Government Shutdown 2013: Website Removals and Barry-Cades


Former Nobel Prize winning economist Milton Friedman once said, "If you put the federal government in charge of the Sahara Desert, in 5 years there'd be a shortage of sand," and it's easy to see why if you're following the government shutdown.

Most people would assume if we are going into a government shutdown because of public sector spending that the shutdown would involve cost-cutting measures across the board. Well, that's where you would be wrong. The federal government once again did the impossible: they made shutting down to save money more expensive. How'd they accomplish such a feat? By shutting down websites when it could be cheaper to leave them up and unupdated, and by erecting "Barry-cades" around open-air parks formerly opened to the public. These measures show that Washington still just can't ween itself from its spending addiction when it comes to scoring political points.

The Office of Management and Budget (OMB) is at the heart of both of these matters. When it comes to the websites shutting down, the OMB made sure that people knew cost-cutting would not factor in their decisions when they released this memo. 

This has been coupled with the very public barricading of the WWII Memorial this week. Now why would an open-air memorial need to be barricaded in such a manner? Especially when, according to Rep. Steven Palazzo's (R-Miss.) office, the Department of the Interior knew that the Honor Flight veterans would be there? Today, seven "essential" government employees were found to be putting up more "Barry-cades" to keep another round of veterans out.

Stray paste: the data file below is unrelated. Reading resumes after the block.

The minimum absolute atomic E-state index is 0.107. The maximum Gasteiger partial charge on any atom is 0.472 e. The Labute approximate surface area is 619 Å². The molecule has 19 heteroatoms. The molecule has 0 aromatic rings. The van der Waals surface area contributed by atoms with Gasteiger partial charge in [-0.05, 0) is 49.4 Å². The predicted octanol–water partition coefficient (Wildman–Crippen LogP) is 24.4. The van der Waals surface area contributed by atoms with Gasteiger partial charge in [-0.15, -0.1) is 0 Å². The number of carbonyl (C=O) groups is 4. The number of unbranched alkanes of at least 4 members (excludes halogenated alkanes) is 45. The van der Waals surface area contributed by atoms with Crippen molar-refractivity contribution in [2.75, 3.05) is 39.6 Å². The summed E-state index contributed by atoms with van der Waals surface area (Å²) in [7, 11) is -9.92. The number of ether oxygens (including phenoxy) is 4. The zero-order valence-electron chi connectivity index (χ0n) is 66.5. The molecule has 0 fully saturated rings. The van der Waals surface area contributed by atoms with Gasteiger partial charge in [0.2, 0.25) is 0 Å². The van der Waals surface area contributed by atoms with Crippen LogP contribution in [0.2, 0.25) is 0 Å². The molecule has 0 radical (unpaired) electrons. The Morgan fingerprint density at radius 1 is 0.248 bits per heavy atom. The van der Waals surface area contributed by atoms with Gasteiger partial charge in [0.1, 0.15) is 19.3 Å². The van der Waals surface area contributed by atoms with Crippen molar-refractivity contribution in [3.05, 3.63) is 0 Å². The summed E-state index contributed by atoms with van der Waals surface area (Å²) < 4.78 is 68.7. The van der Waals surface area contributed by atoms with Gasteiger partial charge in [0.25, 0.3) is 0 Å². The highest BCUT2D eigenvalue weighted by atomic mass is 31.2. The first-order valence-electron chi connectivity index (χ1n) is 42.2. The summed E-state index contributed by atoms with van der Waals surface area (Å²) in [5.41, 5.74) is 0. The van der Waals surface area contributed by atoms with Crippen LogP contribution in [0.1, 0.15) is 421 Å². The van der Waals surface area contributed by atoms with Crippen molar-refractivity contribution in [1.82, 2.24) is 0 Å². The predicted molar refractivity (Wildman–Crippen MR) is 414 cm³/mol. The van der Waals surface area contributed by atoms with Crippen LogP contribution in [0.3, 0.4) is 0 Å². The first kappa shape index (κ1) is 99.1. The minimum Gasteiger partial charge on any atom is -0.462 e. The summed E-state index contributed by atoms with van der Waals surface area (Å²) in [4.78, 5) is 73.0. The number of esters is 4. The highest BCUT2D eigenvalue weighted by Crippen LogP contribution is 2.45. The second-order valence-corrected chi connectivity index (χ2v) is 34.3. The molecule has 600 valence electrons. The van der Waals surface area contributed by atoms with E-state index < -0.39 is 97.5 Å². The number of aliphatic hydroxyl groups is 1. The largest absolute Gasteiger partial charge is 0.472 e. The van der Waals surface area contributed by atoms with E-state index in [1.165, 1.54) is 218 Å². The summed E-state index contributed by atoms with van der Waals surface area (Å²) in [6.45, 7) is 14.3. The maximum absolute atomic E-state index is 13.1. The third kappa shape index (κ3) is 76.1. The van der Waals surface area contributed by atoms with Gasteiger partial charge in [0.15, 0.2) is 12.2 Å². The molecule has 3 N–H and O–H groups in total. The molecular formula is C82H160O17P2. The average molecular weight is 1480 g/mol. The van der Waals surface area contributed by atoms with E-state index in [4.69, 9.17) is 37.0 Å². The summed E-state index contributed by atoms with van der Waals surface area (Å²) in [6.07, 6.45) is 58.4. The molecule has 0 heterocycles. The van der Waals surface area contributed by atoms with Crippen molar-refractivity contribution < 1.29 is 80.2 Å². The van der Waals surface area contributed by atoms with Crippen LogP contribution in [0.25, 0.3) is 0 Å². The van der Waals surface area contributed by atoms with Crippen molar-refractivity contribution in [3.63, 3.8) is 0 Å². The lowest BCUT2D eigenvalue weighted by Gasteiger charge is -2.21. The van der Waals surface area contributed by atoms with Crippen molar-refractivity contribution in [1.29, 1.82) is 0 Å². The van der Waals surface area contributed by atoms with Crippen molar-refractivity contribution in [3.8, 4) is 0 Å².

These National Park Service (NPS) employees were "excepted from furlough" according to the Washington Examiner. Clearly it likely cost more to bring seven people back onto staff in order to create a barricade than it would be to have left the open-air memorial unaffected by the shutdown, as the government did in 1995 with the Lincoln Memorial. Carol Johnson with the Park Service stated that the OMB, an executive department ordered the "Barry-cades" put up. The WWII Memorial also seemed to get special attention, seeing as the WWI Memorial was defended by this sole piece of guardrail.

According to Ben Howe, Contributing Editor at RedState, the National Mall had no barricades whatsoever. Former Speaker of the House and Newt Gingrich noted on Twitter that the Mount Vernon turnaround for tour buses was closed by park police as well, where zero maintenance is typically required. Another cost to the taxpayer in the shutdown.

Cost seems to be of no concern when the Obama Administration can use a crisis to its advantage. As Rahm Emanuel used to say, never let a good crisis go to waste. What the president is doing is exaggerating the costs of the shutdown in order to score political points. This tactic is typically referred to as the Washington Monument Syndrome or the Mount Rushmore ploy and involves shutting down popular visiting attractions like parks or popular services like libraries in order to curry public sentiment toward your side. 

These aspects of the shutdown aren't about cost-cutting, they're about scoring political points. It is no secret the media is attempting to lay blame on the House-controlled GOP in the shutdown. In fact, CBS, ABC, and NBC have specifically laid blame on just Republicans 21 times and just Democrats 0 times. 

The shutting down of websites and open-air memorials are being used for political gain. It surely isn't about cutting costs. These fabricated signs of the shutdown are to inspire an emotional response from the people. We can only hope that these wrongs are righted sooner rather than later.